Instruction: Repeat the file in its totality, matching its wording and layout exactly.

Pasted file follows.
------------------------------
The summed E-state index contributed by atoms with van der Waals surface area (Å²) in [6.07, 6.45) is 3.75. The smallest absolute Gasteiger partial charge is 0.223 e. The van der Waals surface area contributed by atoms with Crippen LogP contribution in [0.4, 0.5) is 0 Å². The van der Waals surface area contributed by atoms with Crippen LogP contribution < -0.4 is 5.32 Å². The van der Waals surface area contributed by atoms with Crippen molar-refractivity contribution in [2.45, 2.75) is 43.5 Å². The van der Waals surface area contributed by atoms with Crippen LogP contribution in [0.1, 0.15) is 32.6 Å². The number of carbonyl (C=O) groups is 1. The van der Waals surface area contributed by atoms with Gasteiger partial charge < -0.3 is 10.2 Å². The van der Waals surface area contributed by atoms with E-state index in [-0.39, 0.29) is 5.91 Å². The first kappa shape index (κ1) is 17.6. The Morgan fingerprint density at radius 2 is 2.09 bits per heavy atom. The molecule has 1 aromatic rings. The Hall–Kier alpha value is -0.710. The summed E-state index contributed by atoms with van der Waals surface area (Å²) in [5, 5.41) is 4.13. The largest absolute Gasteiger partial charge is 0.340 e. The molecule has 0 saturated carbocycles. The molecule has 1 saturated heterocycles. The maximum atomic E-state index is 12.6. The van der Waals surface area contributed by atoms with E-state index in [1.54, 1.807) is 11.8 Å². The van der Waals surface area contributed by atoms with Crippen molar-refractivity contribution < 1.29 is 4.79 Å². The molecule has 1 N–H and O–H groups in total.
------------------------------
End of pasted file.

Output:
The summed E-state index contributed by atoms with van der Waals surface area (Å²) in [6.07, 6.45) is 3.75. The smallest absolute Gasteiger partial charge is 0.223 e. The van der Waals surface area contributed by atoms with Crippen LogP contribution in [0.4, 0.5) is 0 Å². The van der Waals surface area contributed by atoms with Crippen LogP contribution < -0.4 is 5.32 Å². The van der Waals surface area contributed by atoms with Crippen molar-refractivity contribution in [2.45, 2.75) is 43.5 Å². The van der Waals surface area contributed by atoms with Crippen LogP contribution in [0.1, 0.15) is 32.6 Å². The number of carbonyl (C=O) groups is 1. The van der Waals surface area contributed by atoms with Gasteiger partial charge < -0.3 is 10.2 Å². The van der Waals surface area contributed by atoms with E-state index in [-0.39, 0.29) is 5.91 Å². The first kappa shape index (κ1) is 17.6. The Morgan fingerprint density at radius 2 is 2.09 bits per heavy atom. The molecule has 1 aromatic rings. The Hall–Kier alpha value is -0.710. The summed E-state index contributed by atoms with van der Waals surface area (Å²) in [5, 5.41) is 4.13. The largest absolute Gasteiger partial charge is 0.340 e. The molecule has 0 saturated carbocycles. The molecule has 1 saturated heterocycles. The maximum atomic E-state index is 12.6. The van der Waals surface area contributed by atoms with E-state index in [1.54, 1.807) is 11.8 Å². The van der Waals surface area contributed by atoms with Crippen molar-refractivity contribution < 1.29 is 4.79 Å². The molecule has 1 N–H and O–H groups in total.